Animal rights activists in Hong Kong are condemning the local government’s decision to cull 2,000 hamsters due to COVID-19 infections found in 11 of the rodents.
Local health officials have carried out mass COVID-19 tests on hundreds of animals after coronavirus transmission was traced to a worker at a pet store in the Causeway Bay district, reported Reuters.
After 11 hamsters tested positive for COVID-19, Hong Kong halted sales and imports of the animal and ordered the “humane” slaughter of 2,000 hamsters. The hamsters that tested positive were all imported from the Netherlands, reported RTHK. Little Boss’ rabbits and other pets, including those in his warehouse, will also be euthanized.
About 150 customers of the Little Boss pet store will be placed in quarantine. Other pet shops in Hong Kong have been closed and disinfected to prevent the potential spread of the virus.
A premature decision
The Hong Kong chapter of the Society for the Prevention of Cruelty to Animals (SPCA) released a statement urging local authorities to reconsider the culling.
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“The SPCA is shocked and concerned by the government’s recent announcement about the handling of over 2,000 small animals, which failed to consider animal welfare and the human-animal bond,” she said. declared.
World Animal Protection research director Jan Schmidt-Burbach echoed that sentiment, saying the decision was made prematurely.
“Animal culling should always be a last resort and we encourage governments to explore other options first, such as quarantine,” Schmidt-Burbach said.
A necessary action
Health Secretary Sophia Chan said authorities made the decision to cull the hamsters as a precaution, despite a lack of evidence that COVID-19 can be transmitted from pets to humans.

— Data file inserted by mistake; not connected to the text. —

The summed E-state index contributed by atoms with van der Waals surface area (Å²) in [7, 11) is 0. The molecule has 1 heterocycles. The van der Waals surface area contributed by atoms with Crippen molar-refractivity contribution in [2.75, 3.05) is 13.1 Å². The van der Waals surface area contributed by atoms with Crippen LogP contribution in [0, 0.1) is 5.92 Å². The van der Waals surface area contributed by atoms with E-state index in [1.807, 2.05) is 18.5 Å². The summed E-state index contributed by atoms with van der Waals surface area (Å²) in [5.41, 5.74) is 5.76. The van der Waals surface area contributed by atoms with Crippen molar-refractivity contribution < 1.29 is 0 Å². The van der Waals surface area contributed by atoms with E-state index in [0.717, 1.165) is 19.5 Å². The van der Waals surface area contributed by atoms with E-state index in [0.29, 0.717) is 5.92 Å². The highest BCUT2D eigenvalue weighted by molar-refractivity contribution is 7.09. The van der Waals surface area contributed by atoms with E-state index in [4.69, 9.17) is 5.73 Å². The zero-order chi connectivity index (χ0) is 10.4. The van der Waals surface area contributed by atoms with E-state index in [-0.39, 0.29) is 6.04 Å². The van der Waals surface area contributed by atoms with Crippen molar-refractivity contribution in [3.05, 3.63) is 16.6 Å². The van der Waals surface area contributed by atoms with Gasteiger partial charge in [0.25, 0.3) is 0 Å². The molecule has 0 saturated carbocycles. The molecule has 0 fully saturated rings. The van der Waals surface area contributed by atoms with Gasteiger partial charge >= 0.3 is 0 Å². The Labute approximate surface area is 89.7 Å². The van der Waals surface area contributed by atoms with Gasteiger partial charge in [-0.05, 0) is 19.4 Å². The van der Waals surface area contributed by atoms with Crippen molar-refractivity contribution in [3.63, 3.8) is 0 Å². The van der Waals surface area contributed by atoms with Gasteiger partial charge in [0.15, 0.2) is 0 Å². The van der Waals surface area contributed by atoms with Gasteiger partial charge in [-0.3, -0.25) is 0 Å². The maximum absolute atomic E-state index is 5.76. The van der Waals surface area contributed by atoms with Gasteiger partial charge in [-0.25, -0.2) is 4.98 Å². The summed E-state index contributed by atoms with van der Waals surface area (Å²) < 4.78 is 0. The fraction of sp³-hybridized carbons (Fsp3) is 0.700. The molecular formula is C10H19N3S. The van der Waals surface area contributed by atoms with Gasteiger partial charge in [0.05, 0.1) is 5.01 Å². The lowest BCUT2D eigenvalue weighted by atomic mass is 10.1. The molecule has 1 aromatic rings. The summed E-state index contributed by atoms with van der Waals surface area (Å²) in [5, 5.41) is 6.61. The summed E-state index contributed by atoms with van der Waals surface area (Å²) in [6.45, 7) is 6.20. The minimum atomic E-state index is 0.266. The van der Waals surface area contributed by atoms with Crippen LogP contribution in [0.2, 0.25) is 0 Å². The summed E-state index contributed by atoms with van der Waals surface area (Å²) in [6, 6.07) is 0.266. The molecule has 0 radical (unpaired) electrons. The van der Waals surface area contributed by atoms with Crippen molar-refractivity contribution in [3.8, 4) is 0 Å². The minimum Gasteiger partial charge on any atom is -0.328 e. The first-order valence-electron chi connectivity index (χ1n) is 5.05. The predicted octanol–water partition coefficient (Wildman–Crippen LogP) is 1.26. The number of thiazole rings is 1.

Agriculture, Fisheries and Conservation Department Director Leung Siu-fai Leung said it was necessary to cull the hamsters because it would be “impossible to quarantine and observe each one”.
Leung said owners of hamsters who purchased their pets after Dec. 22, 2021, must turn the animals over to authorities for slaughter.
“Pet owners should maintain good hygiene practices, including washing their hands after touching animals, handling their food or other objects, and avoiding kissing animals,” he noted. .
Thomas Sit, the Deputy Director of the Department of Agriculture, Fisheries and Conservation, further explained to The Washington Post that infected hamsters pose a threat to other animals.
“You must understand that hamsters [which] already infected shed the virus. They can infect other animals, other hamsters and humans,” Sit said. “We have to protect public health and we have no choice.”
A pet owner who named his hamster “Fat Boy” says he did so after considering his cat’s safety.
“Hopeless… [I’m] was mostly concerned that it could infect other animals,” said the man nicknamed Mak RTHK.
Image selected via 紀元香港 Epoch News HK
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